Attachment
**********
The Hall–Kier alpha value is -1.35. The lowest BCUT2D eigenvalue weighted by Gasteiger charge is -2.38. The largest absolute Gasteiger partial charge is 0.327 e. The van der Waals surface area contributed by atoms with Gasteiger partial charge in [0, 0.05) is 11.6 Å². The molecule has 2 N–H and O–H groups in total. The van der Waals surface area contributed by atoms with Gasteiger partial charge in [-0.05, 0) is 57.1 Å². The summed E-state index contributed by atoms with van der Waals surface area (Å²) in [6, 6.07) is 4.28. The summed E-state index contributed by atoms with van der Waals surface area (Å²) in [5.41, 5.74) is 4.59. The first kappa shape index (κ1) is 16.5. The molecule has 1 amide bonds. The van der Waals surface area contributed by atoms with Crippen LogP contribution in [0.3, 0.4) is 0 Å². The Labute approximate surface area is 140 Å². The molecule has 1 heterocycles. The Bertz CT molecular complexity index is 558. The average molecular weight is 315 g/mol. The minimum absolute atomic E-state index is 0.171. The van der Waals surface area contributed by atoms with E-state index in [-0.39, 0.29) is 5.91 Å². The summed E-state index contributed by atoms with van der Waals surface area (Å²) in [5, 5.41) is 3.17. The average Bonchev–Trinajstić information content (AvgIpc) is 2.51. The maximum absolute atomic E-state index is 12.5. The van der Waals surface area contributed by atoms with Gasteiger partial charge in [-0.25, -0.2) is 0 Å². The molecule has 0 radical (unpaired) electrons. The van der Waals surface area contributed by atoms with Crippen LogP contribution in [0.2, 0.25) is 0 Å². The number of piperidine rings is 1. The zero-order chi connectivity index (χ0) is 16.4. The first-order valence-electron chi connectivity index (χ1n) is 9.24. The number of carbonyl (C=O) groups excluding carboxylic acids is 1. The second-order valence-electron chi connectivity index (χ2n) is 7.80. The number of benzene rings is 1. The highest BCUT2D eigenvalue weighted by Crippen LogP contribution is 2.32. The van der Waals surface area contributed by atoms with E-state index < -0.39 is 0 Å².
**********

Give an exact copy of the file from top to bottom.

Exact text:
The Hall–Kier alpha value is -1.35. The lowest BCUT2D eigenvalue weighted by Gasteiger charge is -2.38. The largest absolute Gasteiger partial charge is 0.327 e. The van der Waals surface area contributed by atoms with Gasteiger partial charge in [0, 0.05) is 11.6 Å². The molecule has 2 N–H and O–H groups in total. The van der Waals surface area contributed by atoms with Gasteiger partial charge in [-0.05, 0) is 57.1 Å². The summed E-state index contributed by atoms with van der Waals surface area (Å²) in [6, 6.07) is 4.28. The summed E-state index contributed by atoms with van der Waals surface area (Å²) in [5.41, 5.74) is 4.59. The first kappa shape index (κ1) is 16.5. The molecule has 1 amide bonds. The van der Waals surface area contributed by atoms with Crippen LogP contribution in [0.3, 0.4) is 0 Å². The Labute approximate surface area is 140 Å². The molecule has 1 heterocycles. The Bertz CT molecular complexity index is 558. The average molecular weight is 315 g/mol. The minimum absolute atomic E-state index is 0.171. The van der Waals surface area contributed by atoms with E-state index in [-0.39, 0.29) is 5.91 Å². The summed E-state index contributed by atoms with van der Waals surface area (Å²) in [5, 5.41) is 3.17. The average Bonchev–Trinajstić information content (AvgIpc) is 2.51. The maximum absolute atomic E-state index is 12.5. The van der Waals surface area contributed by atoms with Gasteiger partial charge in [-0.25, -0.2) is 0 Å². The molecule has 0 radical (unpaired) electrons. The van der Waals surface area contributed by atoms with Crippen LogP contribution in [0.2, 0.25) is 0 Å². The number of piperidine rings is 1. The zero-order chi connectivity index (χ0) is 16.4. The first-order valence-electron chi connectivity index (χ1n) is 9.24. The number of carbonyl (C=O) groups excluding carboxylic acids is 1. The second-order valence-electron chi connectivity index (χ2n) is 7.80. The number of benzene rings is 1. The highest BCUT2D eigenvalue weighted by Crippen LogP contribution is 2.32. The van der Waals surface area contributed by atoms with E-state index < -0.39 is 0 Å².